LUNA: The Shadow Dust combines beautiful hand animated art and puzzles about light

Lost in a strange, dreamlike world, two unlikely friends must use light to command the shadows and illuminate a way back home. LUNA The Shadow Dust is a beautiful adventure-puzzle game with two characters to control in your puzzle-solving.

LUNA The Shadow Dust, from Lantern Studio, takes place in a enigmatic, hand-drawn world of ruins and dreams. The protagonist, an unnamed boy, and his cat-like companion must explore through the chambers of a dusty, ruined tower filled with mysterious puzzles and portals.

I was lucky enough to play through some of LUNA while at Insomnia62 earlier in the year. The amazing, hand-drawn artwork — inefficiently, but so remarkably gliding and flowing, almost hypnotic — was what initially drew me to the demo. A game with a focus on light and puzzles revolving around the seasons must, afterall, have fantastic art. However, it was the puzzles and screen-by-screen play that kept me playing.

The puzzles start out simple: essentially clicking to navigate platforms. However, before long the role of light in the game becomes more and more prevalent. Lighting candles triggers animations which serve as clues to puzzles; passing through unlit doors has different effects than passing through ones with lights on; and travelling through lit portals alter the world around them while others don’t. There’s a fascinating depth in the deeper puzzles — deep enough that you’re rarely short of a theory on how to pass the area, even if the theory is wrong.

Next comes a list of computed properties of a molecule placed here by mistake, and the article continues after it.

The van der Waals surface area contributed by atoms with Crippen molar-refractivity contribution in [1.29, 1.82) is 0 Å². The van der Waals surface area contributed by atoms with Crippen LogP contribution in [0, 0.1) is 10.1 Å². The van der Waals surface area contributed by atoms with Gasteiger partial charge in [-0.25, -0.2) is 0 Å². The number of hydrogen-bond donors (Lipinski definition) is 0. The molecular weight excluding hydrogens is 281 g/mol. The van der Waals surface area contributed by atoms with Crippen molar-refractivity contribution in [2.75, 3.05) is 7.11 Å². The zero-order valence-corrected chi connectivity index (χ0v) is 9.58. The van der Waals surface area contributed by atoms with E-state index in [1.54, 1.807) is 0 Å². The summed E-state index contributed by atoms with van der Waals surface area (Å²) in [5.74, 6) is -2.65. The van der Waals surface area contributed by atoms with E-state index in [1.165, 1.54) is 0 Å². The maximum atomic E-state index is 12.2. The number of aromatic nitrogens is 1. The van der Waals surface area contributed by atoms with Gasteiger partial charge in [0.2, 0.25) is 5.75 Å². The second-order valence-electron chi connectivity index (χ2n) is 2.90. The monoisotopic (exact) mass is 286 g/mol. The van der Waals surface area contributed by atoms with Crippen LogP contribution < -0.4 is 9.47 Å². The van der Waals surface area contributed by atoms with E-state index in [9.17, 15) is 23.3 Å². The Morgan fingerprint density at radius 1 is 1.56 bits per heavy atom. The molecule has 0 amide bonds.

LUNA isn’t just a visual showcase, either. The audio — as limiting as creating sound for a looming tower must be — is equally appropriate and memorable. Creaking, crunching, cracking and the whistling howl of the wind are the noises that accompany you on your journey.

Luna and the Shadow DustInterestingly, for the amazing effort that has gone into the audio, the character speech and dialogue has been deliberately removed. Characters instead communicate through speech bubbles filled with iconographs — not only easy to understand, but also transcendent of language. This is something I am surprised that more puzzle games don’t move to use.

While waiting for LUNA, you can find out more about it over on the game’s Kickstarter page or by following the developer, Lantern Studio, on Twitter @LanternStudio_.

LUNA is expected to launch on both PC & iOS later this year.

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